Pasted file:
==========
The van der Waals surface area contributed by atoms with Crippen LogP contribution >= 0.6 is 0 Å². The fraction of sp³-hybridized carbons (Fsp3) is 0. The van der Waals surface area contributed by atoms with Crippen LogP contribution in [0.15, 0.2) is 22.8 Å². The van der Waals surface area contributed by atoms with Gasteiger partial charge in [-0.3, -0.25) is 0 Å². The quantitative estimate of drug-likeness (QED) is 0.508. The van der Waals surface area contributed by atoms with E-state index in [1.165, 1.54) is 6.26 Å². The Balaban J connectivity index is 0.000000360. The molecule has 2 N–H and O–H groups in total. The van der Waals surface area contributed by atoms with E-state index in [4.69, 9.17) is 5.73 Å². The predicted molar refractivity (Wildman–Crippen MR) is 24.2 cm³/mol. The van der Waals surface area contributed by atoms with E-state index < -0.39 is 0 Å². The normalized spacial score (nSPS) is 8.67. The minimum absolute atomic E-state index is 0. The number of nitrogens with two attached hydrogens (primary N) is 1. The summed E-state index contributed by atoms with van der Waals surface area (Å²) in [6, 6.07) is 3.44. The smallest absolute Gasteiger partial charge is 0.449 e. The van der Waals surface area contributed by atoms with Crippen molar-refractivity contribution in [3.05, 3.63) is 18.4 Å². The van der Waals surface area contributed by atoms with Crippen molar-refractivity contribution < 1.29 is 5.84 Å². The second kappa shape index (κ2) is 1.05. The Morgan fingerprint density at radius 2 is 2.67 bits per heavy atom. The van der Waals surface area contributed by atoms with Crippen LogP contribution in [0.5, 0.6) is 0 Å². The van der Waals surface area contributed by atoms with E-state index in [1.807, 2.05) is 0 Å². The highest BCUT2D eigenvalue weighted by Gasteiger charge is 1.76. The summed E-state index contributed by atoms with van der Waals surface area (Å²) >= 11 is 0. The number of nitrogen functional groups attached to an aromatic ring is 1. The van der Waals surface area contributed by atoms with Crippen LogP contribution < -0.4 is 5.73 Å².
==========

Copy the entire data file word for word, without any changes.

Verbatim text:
The van der Waals surface area contributed by atoms with Crippen LogP contribution >= 0.6 is 0 Å². The fraction of sp³-hybridized carbons (Fsp3) is 0. The van der Waals surface area contributed by atoms with Crippen LogP contribution in [0.15, 0.2) is 22.8 Å². The van der Waals surface area contributed by atoms with Gasteiger partial charge in [-0.3, -0.25) is 0 Å². The quantitative estimate of drug-likeness (QED) is 0.508. The van der Waals surface area contributed by atoms with E-state index in [1.165, 1.54) is 6.26 Å². The Balaban J connectivity index is 0.000000360. The molecule has 2 N–H and O–H groups in total. The van der Waals surface area contributed by atoms with E-state index in [4.69, 9.17) is 5.73 Å². The predicted molar refractivity (Wildman–Crippen MR) is 24.2 cm³/mol. The van der Waals surface area contributed by atoms with E-state index < -0.39 is 0 Å². The normalized spacial score (nSPS) is 8.67. The minimum absolute atomic E-state index is 0. The number of nitrogens with two attached hydrogens (primary N) is 1. The summed E-state index contributed by atoms with van der Waals surface area (Å²) in [6, 6.07) is 3.44. The smallest absolute Gasteiger partial charge is 0.449 e. The van der Waals surface area contributed by atoms with Crippen molar-refractivity contribution in [3.05, 3.63) is 18.4 Å². The van der Waals surface area contributed by atoms with Crippen molar-refractivity contribution < 1.29 is 5.84 Å². The second kappa shape index (κ2) is 1.05. The Morgan fingerprint density at radius 2 is 2.67 bits per heavy atom. The van der Waals surface area contributed by atoms with Crippen LogP contribution in [0.5, 0.6) is 0 Å². The van der Waals surface area contributed by atoms with E-state index in [1.807, 2.05) is 0 Å². The highest BCUT2D eigenvalue weighted by Gasteiger charge is 1.76. The summed E-state index contributed by atoms with van der Waals surface area (Å²) >= 11 is 0. The number of nitrogen functional groups attached to an aromatic ring is 1. The van der Waals surface area contributed by atoms with Crippen LogP contribution < -0.4 is 5.73 Å².